The Philippines’ earthquake-prone areas and natural hazards have been mapped in the new Department of Science and Technology-Philippine Institute of Volcanology and Seismology (DOST-PHIVOLCS) web-based tool, GeoMapperPH, launched Thursday.
GeoMapperPH was launched on July 16, 2020, marking 30 years since the 1990 massive earthquake experienced in the Philippines that produced a 125km-long ground rupture along the Digdig segment of the Philippine Fault.
In the virtual launch on Facebook, DOST-PHIVOLCS documented how the magnitude 7.8 earthquake that lasted 45 seconds of strong ground shaking, caused multiple structural damages in the hard-hit provinces of La Union, Pangasinan, Nueva Ecija, Baguio City, and in Metro Manila, Cordillera Administrative Region, and Bicol Region.
The GeoMapperPH is a web and mobile application designed to collect and update natural hazards, exposure, vulnerability, and coping capacity data.
The GeoMapper-Exposure Data Mapper and GeoMapper-Situation Data Mapper collect exposure data for populating the National Exposure Database, and information for situation reports of incidents and disasters.
The GeoMapperPH is among the apps developed under the GeoRiskPhilippines Initiative project of the DOST intended for government agencies’ use to make comprehensive, appropriate, and well-informed decisions and actions for disaster management and inform the public of disaster risk reduction and mitigation.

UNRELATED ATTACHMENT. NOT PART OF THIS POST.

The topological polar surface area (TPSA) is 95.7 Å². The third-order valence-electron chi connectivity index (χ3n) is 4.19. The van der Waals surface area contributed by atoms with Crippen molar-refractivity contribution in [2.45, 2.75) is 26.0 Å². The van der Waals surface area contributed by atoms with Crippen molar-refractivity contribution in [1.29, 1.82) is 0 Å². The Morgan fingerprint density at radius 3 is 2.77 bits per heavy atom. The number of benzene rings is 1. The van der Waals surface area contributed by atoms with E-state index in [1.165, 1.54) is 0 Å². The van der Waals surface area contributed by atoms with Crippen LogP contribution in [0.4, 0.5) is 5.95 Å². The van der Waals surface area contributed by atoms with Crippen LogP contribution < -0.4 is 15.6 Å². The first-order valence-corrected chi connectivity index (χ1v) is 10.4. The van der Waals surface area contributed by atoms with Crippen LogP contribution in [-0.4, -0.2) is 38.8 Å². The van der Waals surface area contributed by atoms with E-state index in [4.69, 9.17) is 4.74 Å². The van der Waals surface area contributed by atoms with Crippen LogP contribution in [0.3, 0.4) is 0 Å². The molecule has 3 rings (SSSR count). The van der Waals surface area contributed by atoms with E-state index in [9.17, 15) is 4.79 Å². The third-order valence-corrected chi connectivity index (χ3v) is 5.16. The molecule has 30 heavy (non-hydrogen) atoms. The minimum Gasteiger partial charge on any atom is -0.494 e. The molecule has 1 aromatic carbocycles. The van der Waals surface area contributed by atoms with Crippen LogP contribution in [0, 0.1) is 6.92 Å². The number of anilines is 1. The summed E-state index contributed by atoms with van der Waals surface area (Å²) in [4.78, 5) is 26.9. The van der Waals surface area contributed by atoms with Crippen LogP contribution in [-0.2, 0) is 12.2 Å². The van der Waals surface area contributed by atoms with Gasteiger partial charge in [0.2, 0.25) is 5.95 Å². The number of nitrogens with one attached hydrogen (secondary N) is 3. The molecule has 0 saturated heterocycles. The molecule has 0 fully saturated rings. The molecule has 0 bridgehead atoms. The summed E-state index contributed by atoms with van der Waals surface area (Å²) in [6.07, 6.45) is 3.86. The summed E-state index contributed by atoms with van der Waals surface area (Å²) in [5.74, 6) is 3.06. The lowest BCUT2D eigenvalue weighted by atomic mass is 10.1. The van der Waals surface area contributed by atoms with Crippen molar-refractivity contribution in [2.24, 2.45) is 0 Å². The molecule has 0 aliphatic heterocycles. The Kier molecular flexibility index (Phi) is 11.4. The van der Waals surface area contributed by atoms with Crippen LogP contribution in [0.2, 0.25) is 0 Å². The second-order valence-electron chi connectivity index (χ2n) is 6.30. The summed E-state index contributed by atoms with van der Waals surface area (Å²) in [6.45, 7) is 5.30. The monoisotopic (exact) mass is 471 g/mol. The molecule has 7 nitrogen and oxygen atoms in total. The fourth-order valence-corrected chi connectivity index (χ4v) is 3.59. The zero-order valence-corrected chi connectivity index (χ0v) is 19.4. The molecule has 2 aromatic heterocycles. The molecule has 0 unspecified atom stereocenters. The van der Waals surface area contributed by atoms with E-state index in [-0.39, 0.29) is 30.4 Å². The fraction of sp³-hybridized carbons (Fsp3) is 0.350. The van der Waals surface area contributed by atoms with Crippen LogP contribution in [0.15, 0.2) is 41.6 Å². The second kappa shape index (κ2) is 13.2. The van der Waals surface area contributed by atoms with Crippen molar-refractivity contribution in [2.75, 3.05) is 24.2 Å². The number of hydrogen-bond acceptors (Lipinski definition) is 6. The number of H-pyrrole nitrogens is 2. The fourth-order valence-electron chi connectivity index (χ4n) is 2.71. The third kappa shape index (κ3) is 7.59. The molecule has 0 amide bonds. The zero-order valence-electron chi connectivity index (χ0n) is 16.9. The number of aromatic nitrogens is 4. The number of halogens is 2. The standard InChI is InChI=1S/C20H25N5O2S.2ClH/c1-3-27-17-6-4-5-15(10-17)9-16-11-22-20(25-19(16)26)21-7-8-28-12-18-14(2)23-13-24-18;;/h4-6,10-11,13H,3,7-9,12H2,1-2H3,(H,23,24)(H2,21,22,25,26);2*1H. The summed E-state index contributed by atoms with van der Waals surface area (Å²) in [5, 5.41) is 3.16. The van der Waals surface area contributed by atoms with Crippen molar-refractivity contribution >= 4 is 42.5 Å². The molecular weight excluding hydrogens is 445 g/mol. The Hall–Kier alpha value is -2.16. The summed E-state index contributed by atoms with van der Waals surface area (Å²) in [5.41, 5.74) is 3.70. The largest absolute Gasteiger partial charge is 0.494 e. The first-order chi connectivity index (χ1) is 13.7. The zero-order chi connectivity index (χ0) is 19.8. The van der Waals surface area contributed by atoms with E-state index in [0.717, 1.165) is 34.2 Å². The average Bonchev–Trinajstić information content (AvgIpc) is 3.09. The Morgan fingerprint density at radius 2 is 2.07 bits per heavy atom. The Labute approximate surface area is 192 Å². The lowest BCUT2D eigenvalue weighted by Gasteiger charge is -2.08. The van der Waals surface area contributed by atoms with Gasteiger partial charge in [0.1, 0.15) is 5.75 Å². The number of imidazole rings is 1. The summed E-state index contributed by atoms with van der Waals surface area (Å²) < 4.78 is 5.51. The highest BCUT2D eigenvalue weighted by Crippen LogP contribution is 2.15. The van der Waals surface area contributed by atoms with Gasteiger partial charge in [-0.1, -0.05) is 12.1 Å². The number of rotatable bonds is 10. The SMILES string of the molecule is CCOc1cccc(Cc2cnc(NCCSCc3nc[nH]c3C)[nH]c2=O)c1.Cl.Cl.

The GeoMapperPH features include:
- Data visualization
- Interusability with other applications
- Real-time Updates
- Data Collection
- Offline usability
The new disaster management tool is being released a year after the publicly-accessible HazardHunter app was launched also on July 16, 2019, tp help Filipinoscaccess if their location is at risk for volcanic eruptions, tsunamis, and other hazards. The 2020 briefing also announced the improved features of the HazardHunter app.
Phivolcs director Renato Solidum Jr. shared the agency’s improved capability to continuously monitor tremors happening in the country.
Compared to three decades ago during the 1990 earthquake when Phivolcs only had 12 earthquake monitoring stations, the agency now has 104, Solidum said.
DOST previously hosted Project NOAH, the successful hazard and risk monitoring program developed by the University of the Philippines that has since been returned to the state university and is now dubbed the UP-Nationwide Operational Assessment of Hazards (UP-NOAH).
UP had also made available to the public its open data on Taal Volcano following the January 2020 eruption.
SEND CONGRATULATIONS in the comments below to DOST-PHIVOLCS for the GeoMapperPH and its initiatives to make data available for better disaster response and mitigation in the Philippines.
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